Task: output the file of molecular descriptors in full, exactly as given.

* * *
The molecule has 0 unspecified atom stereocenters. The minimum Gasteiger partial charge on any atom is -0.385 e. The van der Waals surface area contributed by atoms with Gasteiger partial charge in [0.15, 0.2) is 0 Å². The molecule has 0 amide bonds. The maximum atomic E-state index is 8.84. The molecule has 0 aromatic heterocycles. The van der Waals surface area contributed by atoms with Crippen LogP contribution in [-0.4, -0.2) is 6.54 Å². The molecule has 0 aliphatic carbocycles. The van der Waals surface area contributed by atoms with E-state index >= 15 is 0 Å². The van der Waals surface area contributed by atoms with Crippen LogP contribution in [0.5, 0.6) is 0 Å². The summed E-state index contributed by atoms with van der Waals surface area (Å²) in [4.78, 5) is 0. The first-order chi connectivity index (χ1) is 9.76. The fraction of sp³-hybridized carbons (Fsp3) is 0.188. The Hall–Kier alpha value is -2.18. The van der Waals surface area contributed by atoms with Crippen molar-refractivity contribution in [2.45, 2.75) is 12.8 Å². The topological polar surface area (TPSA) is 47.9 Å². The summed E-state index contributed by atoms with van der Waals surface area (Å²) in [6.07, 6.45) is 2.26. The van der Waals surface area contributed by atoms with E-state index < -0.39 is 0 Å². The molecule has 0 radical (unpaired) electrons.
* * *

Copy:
The molecule has 0 unspecified atom stereocenters. The minimum Gasteiger partial charge on any atom is -0.385 e. The van der Waals surface area contributed by atoms with Gasteiger partial charge in [0.15, 0.2) is 0 Å². The molecule has 0 amide bonds. The maximum atomic E-state index is 8.84. The molecule has 0 aromatic heterocycles. The van der Waals surface area contributed by atoms with Crippen LogP contribution in [-0.4, -0.2) is 6.54 Å². The molecule has 0 aliphatic carbocycles. The van der Waals surface area contributed by atoms with E-state index >= 15 is 0 Å². The van der Waals surface area contributed by atoms with Crippen LogP contribution in [0.5, 0.6) is 0 Å². The summed E-state index contributed by atoms with van der Waals surface area (Å²) in [4.78, 5) is 0. The first-order chi connectivity index (χ1) is 9.76. The fraction of sp³-hybridized carbons (Fsp3) is 0.188. The Hall–Kier alpha value is -2.18. The van der Waals surface area contributed by atoms with Crippen molar-refractivity contribution in [2.45, 2.75) is 12.8 Å². The topological polar surface area (TPSA) is 47.9 Å². The summed E-state index contributed by atoms with van der Waals surface area (Å²) in [6.07, 6.45) is 2.26. The van der Waals surface area contributed by atoms with E-state index < -0.39 is 0 Å². The molecule has 0 radical (unpaired) electrons.